I think people missed the point that I wasn’t coming for minimalism at all—I love minimalism. It was more about people doing these videos where it’s all useless decor. It’s all this crap that they’re buying to try to get this look, and I’m like, “Well, where’s your stuff from your life? Because you certainly have stuff in your house that has nothing to do with a white vase.”

Left: Tyka Pryde Edwards starting her career on the production side of home renovation TV shows Courtesy of Tyka | Right: Even as her confidence in her work grew, leading to a side business with private clients in between TV shoots, she shied away from chances to step in front of the camera Courtesy of Tyka

How did you make the decision to archive, and then unarchive, that post?
When I first archived it, I wasn’t worried about it affecting my business. I was just really sensitive. I was afraid of people being mean to me on the internet, and I didn’t think I had what it takes to handle that and keep putting myself out there. But as comments started coming in, I was like, “Oh, I can actually totally handle this, because it’s balanced by all the love.”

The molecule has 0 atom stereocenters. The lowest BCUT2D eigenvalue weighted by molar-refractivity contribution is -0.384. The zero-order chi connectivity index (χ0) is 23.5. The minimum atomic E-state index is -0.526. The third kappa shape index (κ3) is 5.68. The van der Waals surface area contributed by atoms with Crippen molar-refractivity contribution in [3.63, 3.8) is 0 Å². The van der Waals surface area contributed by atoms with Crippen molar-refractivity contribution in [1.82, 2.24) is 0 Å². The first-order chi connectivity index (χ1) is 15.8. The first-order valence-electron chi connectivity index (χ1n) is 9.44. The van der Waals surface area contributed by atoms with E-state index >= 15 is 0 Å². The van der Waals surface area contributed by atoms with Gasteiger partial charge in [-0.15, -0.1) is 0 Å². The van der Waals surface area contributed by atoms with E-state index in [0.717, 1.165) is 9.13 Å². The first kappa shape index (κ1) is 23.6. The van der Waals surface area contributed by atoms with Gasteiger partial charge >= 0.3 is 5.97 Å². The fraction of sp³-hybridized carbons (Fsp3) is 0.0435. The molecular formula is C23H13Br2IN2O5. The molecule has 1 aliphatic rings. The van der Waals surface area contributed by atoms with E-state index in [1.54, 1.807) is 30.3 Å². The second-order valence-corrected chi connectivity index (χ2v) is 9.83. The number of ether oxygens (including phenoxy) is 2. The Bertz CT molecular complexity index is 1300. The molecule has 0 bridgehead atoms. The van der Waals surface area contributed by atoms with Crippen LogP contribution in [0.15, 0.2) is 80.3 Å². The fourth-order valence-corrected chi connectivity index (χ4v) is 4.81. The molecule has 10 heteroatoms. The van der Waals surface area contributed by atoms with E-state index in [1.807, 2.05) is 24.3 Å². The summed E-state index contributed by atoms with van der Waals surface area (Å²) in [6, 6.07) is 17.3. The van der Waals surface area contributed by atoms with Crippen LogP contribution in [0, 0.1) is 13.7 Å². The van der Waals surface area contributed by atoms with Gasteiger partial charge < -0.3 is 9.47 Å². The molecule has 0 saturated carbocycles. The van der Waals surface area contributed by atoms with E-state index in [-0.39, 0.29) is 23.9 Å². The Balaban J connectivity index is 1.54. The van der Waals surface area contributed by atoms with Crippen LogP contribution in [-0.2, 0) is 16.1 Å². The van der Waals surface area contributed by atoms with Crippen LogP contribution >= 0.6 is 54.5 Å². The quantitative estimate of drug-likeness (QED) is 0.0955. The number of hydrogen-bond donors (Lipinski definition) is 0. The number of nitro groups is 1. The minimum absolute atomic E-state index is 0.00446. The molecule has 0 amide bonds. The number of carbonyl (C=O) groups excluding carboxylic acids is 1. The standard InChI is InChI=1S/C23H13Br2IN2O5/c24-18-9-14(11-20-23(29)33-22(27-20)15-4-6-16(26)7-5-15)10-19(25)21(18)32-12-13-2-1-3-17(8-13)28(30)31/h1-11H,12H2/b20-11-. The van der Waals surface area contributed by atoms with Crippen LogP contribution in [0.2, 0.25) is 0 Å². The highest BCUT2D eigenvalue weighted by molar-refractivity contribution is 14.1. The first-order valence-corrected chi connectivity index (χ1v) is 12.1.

I don’t want to upset people or make them feel bad, and a lot of people felt that I was attacking them or calling them basic or insulting their sensibilities. I don’t want to be someone who’s being negative. But then I rewatched it a couple of times, and I’m not doing that. It was my friend Tommy who was like, “This is how you gain your audience: by having strong opinions.” People either love it or hate it, but that’s how you curate your audience. You don’t want to be for everybody.

When did you start approaching your social media with a strategy?
In the beginning, my strategy was to post something every day that you haven’t seen before. I was constantly racking my brain for something different I could say, something unique to me, and carving out that unique online persona. I also posted videos that were actionable, where I could tell people, “This is what you need to buy if you have a queen bed,” not speaking in general terms or abstract ideas, but giving advice.